by Mari Viita-Aho
The Finnish national epic, Kalevala, has become a controversial topic during the past winter. Particularly the character of Aino has been in the center of debates inspired or proceeded by the #metoo campaign. The director of the Ateneum Art Museum (Finnish National Gallery) has received emails suggesting the removal of Akseli Gallen-Kallela’s Aino-myth from the exhibition. The Gallen-Kallela Museum, which has been founded to foster the heritage of Finnish artist Akseli Gallen-Kallela, considered its duty to take part in this conversation and arranged a discussion on the topic.
Akseli Gallen-Kallela: Aino Myth, Triptych. 1891. Photo: Kansallisgalleria / Aaltonen, Hannu
Participants had been invited from diverse fields and backgrounds. Present were Collections Management Director of The Finnish National Gallery Riitta Ojanperä, PhD Student of Musicology Sini Mononen, Professor of Folklore from the University of Helsinki Lotte Tarkka and Director of Gallen-Kallela Museum Tuija Wahlroos. The conversation was moderated by Director of the Finnish Museum of Photography Elina Heikka, and it took place at the Gallen-Kallela Museum in 17th of March.
Tuija Wahlroos started the occasion by presenting the story of Aino as a character in Kalevala, and elaborated Akseli Gallen-Kallela’s relationship to Kalevala. The Aino-myth was Gallen-Kallela’s first major Kalevala painting and it provoked debate already at the time it was first exhibited in 1889. Since then, Gallen-Kallela’s paintings have become probably the most famous depictions of Kalevala in Finland, and they are acknowledged and appreciated widely.
Tuija Walhroos and Elina Heikka. Photo: Salla Tiainen / Gallen-Kallela Museum
One of the central topics of the discussion was the means of art in observing and reflecting society, and the importance of the reflection in itself, as Riitta Ojanperä pointed out in her opening. Art can be perceived as a common space, in which approaching even the most awkward topics is enabled. Something very similar to this is the idea of the #metoo-campaign: it aims to create a public space, which would be safe and open for discussion.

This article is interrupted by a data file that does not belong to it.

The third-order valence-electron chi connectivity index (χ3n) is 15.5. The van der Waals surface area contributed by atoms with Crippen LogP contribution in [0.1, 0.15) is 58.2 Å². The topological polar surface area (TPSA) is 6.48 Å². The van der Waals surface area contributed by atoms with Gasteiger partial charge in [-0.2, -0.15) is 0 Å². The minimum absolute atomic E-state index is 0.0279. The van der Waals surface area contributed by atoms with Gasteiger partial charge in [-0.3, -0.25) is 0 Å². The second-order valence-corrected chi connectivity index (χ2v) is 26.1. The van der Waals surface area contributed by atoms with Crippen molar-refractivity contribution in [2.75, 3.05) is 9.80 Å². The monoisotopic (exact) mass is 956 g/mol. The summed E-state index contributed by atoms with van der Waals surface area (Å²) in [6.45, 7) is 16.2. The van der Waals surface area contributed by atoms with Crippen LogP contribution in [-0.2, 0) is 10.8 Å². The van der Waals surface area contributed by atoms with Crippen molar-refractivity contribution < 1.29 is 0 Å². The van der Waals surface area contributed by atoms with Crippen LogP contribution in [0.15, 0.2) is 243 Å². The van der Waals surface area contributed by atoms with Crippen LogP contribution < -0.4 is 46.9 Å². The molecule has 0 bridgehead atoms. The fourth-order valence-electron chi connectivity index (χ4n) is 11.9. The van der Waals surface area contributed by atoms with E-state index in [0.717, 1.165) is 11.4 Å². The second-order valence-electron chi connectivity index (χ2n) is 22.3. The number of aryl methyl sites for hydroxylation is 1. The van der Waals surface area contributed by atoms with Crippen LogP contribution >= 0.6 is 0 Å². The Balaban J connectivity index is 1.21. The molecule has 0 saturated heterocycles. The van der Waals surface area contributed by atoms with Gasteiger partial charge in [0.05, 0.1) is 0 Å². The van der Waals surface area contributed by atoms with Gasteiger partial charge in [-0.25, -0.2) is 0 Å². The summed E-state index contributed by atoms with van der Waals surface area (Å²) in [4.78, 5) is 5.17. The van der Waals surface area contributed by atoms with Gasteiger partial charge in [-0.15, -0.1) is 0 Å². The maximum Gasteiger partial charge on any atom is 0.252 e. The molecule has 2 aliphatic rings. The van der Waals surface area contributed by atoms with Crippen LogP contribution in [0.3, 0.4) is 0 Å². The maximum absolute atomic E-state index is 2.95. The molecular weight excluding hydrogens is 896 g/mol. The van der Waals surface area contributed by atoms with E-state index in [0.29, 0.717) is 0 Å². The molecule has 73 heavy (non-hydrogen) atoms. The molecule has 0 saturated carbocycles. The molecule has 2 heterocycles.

In the case of #metoo and Kalevala, Aino and Väinämöinen are treated as stereotypes of feminine and masculine characters in Finnish society. Debate has twirled around the image of Finland as an equal place, and whether this equality is reality or fiction. The character of Aino has been seen, in the #metoo conversation, as evidence of inequality in Finnish society. Tuija Wahlroos noted that Aino is one of the iconic characters in Finnish art history, and opens many doors for discussion. Through #metoo, the character of Aino allows to open up the conversation of equality in Finnish history without personifying it into any actual incident or individual.
Lotte Tarkka, Riitta Ojanperä, Sini Mononen and Elina Heikka. Photo: Salla Tiainen / Gallen-Kallela Museum
It is quite remarkable that Kalevala, which was first published in 1835/1849, still draws attention and stirs emotions, even provokes quarrels. People relate to the characters and their destinies so intensely, that contradictory interpretations can seem obnoxious. It seems, however, that the discussion around Kalevala is not really about the storylines of the characters, but the values in society. Some of the questions #metoo raises are: How do the gender roles of Kalevala relate to our current time? What does the Aino-myth tell about the options women had in the 19th century? And on the other hand, have those options become opportunities or otherwise changed so drastically as we have thought?
Always, when a period of transformation is ongoing in the culture, its elementary values will also be contested, noted Lotte Tarkka. Thus it seems, that we are now living in one of these cultural transformation phases. National myths, and their characters, reflect the values cherished in different eras. In art history, depictions of national epics can be seen as a mirror of society and therefore also tools for scrutinizing the inherent values, on which national identity is based on. Sini Mononen also noted, that if these conversations about the values of the society, happen in a public level, they might finally effect to the legislation. Currently, this is what is happening with #metoo. This seems to be an opportunity for institutions to open up the discussion, or to invigorate it.
Sini Mononen suggested, that the role of institutions is to take part in cultural conversations and therefore also be part of the transformation. It is interesting to observe, which ways museums do find to initiate conversations, launch new openings, and to participate into a defining process of cultural and national identity in the future. Museums are experts of art, culture, and history, and their expertise are valued in many fields of society. At the closure of this conversation, Riitta Ojanperä returned to her observation of art as a reflection of society. It could be worthwhile to imagine novel ways, through which this ability to reflect the society would be utilized.